Alaska and California Receive Over $200M from DOT for Port Upgrades
The U.S. Department of Transportation continues to award grants designed to support the modernization and transformation of America’s ports under the Biden administration’s infrastructure initiatives. In addition to basic improvements in existing port facilities and expansion, the projects are focusing on projects linked to the environment including the electrification of ports and their equipment.
Funding for these projects is coming from a series of legislation passed by the U.S. Congress. In addition to the 2021 Bipartisan Infrastructure Act, this includes the Infrastructure Investment and Jobs Act (IIJA) and funding from the Consolidated Appropriations Act of 2022. The IIJA provided for significant investment in the nation’s maritime infrastructure, making $2.25 billion in additional funds available over five years to the Port Infrastructure Development Program (PIDP).
The senators from Alaska and California are taking the opportunity to highlight the investments being made in their states. Four Alaska coastal communities will receive a total of $112 million in investments this year for critical port-related infrastructure and ferry terminal projects, while the Alaska congressional group highlights that over the past three years roughly $120 million in federal grants have been made for the Port of Alaska, located in Anchorage.
The Port of Alaska received the largest of the recently announced grants with a $68.7 million grant. According to DOT, the monies will be used to reconfigure and realign the shoreline within the area north of the existing general cargo terminals as well as for the demolition of a sheet pile wall, removal of approximately 1.3 million cubic yards of material, and construction of a shoreline revetment of armor rock.
The other projects in Alaska include $28.2 million for upgrades and modifications at three Prince William Sound ferry terminals—Cordova, Tatitlek, and Chenega—to accommodate Alaska Marine Highway System ferries. DOT also awarded $5.3 million for installing more than 1,000 feet of new floating dock and supporting access, utility, and safety infrastructure to the Aleutians East Borough's efforts to fully build out the community's harbor. Also in the Aleutian Islands, a $10.1 million grant was awarded for making repairs and updates to the primary supply pier as well as other port upgrades.
“Ports, harbors, and the Alaska Marine Highway System are all essential to our state, serving as a lifeline that connects our coastal communities,” said Senator Lisa Murkowski. “These new Port Infrastructure Development Program grants will be the first of many additional opportunities to deliver vital port-related infrastructure funding to our state that will bring benefits to Alaska for decades to come.”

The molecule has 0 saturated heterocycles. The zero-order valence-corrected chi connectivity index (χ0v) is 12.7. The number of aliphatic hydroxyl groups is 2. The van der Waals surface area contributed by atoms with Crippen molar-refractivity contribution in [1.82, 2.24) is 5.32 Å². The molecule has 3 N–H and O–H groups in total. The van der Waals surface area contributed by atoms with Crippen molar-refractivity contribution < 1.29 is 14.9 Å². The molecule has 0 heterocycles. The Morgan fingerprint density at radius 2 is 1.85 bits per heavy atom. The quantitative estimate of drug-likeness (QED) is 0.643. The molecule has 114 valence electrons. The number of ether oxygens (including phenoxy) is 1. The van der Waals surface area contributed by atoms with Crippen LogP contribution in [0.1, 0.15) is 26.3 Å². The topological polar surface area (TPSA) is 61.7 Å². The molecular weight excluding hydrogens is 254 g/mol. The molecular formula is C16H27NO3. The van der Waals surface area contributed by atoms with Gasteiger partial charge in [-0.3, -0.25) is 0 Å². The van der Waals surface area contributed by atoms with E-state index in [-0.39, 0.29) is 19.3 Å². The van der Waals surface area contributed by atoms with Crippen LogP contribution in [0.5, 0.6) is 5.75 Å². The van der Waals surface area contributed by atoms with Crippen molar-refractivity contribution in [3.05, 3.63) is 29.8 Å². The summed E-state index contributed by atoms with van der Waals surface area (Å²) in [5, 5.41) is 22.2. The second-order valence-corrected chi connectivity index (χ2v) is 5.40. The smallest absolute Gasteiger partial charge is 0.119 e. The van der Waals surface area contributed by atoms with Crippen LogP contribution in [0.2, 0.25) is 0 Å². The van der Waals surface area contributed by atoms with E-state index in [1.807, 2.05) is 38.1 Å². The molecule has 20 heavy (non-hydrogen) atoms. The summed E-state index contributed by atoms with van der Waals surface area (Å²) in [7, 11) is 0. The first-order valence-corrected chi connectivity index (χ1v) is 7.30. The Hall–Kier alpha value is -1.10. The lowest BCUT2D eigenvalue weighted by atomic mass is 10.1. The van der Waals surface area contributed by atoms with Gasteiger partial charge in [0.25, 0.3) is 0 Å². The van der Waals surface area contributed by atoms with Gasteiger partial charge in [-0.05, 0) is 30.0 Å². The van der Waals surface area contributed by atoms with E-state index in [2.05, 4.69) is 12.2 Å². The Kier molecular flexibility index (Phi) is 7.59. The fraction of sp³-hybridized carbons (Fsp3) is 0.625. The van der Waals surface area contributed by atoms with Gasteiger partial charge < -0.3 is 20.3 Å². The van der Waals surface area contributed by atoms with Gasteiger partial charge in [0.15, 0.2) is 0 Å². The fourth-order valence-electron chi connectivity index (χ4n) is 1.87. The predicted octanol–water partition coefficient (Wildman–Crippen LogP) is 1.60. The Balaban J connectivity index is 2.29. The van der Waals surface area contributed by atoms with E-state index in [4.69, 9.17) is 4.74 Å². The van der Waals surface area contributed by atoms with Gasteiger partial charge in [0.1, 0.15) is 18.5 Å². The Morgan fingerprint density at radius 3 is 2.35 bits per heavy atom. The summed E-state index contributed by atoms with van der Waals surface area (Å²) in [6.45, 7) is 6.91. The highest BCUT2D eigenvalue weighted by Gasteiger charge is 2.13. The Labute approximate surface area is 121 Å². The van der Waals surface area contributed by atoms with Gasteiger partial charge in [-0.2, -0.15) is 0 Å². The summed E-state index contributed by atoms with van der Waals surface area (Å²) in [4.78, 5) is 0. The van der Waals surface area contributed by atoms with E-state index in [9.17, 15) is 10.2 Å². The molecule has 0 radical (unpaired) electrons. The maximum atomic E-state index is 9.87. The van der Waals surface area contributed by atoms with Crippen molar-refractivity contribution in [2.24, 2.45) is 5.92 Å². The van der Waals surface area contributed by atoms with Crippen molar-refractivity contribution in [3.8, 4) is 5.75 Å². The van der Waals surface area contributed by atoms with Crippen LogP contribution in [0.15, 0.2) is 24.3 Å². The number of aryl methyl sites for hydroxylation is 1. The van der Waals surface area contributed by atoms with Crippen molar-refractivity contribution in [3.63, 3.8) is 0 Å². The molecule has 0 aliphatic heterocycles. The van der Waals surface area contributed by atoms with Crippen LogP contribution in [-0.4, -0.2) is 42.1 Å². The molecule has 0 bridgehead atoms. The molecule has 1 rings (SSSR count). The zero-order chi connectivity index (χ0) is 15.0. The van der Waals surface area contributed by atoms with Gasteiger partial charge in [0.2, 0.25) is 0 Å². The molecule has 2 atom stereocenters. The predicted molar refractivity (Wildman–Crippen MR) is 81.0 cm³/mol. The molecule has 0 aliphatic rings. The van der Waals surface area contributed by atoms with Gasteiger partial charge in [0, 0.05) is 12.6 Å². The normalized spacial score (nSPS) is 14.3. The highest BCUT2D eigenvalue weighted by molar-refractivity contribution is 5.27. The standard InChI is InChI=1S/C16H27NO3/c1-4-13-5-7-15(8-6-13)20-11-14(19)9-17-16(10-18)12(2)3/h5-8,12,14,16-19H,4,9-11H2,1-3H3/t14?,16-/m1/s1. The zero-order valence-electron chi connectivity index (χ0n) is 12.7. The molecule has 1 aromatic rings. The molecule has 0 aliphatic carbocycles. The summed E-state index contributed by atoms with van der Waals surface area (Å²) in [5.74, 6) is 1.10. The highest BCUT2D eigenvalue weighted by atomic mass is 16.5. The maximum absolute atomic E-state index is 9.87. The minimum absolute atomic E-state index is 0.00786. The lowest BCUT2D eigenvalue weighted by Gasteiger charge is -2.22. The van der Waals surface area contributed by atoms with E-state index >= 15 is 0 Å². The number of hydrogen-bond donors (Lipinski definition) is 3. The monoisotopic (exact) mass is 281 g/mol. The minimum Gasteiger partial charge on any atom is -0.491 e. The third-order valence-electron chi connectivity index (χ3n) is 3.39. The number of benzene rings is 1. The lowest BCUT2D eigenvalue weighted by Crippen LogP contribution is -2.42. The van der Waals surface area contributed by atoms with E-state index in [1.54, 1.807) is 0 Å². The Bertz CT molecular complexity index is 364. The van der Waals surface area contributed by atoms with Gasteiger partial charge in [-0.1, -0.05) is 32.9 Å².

Senators Dianne Feinstein and Alex Padilla from California are highlighting $94 million in Transportation Department grants to bolster infrastructure at six key California ports with a focus on electrification, emissions reduction, and port congestion. They are calling the investments critical to the long-term operations noting that California’s ports account for approximately 40 percent of all U.S. imports and 30 percent of all U.S. After the backlogs that made headlines in 2021, California’s ports have been the focus on investments both from the federal and state governments.
The ports of Oakland and Los Angeles are receiving the largest of the new grants. Oakland will receive $36.6 million that will fund the construction of a 25-acre off-dock container support facility, along with various port infrastructure upgrades and battery storage and charging stations. The Port of Los Angeles will receive $30.1 million that will help replace diesel tractors with electric ones, construct electric equipment charging infrastructure, and install equipment to streamline cargo-handling operations.
The other grants to California’s ports include $9.6 million each to San Francisco and Stockton for upgrade projects. Supporting the commercial fishing industry, the Crescent City Harbor District receives $7.4 million for a new seawall and other upgrades while the City of Eureka receives $650,000 for repair to a pier used by commercial fishermen in Humboldt Bay.